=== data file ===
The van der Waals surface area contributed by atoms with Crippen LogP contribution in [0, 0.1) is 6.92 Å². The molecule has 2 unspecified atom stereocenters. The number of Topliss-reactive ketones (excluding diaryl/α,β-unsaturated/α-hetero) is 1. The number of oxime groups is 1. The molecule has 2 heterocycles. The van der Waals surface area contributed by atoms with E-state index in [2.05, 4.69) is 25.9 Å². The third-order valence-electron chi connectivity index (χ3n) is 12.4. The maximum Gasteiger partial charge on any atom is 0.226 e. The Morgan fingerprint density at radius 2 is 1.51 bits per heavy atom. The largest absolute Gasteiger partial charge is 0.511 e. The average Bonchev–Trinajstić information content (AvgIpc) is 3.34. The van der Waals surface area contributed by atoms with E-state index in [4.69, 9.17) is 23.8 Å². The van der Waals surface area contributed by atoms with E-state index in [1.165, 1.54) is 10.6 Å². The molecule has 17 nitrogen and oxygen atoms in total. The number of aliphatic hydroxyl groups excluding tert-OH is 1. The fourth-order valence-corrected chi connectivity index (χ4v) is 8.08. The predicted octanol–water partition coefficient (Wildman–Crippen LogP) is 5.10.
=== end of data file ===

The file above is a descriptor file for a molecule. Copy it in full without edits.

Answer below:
The van der Waals surface area contributed by atoms with Crippen LogP contribution in [0, 0.1) is 6.92 Å². The molecule has 2 unspecified atom stereocenters. The number of Topliss-reactive ketones (excluding diaryl/α,β-unsaturated/α-hetero) is 1. The number of oxime groups is 1. The molecule has 2 heterocycles. The van der Waals surface area contributed by atoms with E-state index in [2.05, 4.69) is 25.9 Å². The third-order valence-electron chi connectivity index (χ3n) is 12.4. The maximum Gasteiger partial charge on any atom is 0.226 e. The Morgan fingerprint density at radius 2 is 1.51 bits per heavy atom. The largest absolute Gasteiger partial charge is 0.511 e. The average Bonchev–Trinajstić information content (AvgIpc) is 3.34. The van der Waals surface area contributed by atoms with E-state index in [4.69, 9.17) is 23.8 Å². The van der Waals surface area contributed by atoms with E-state index in [1.165, 1.54) is 10.6 Å². The molecule has 17 nitrogen and oxygen atoms in total. The number of aliphatic hydroxyl groups excluding tert-OH is 1. The fourth-order valence-corrected chi connectivity index (χ4v) is 8.08. The predicted octanol–water partition coefficient (Wildman–Crippen LogP) is 5.10.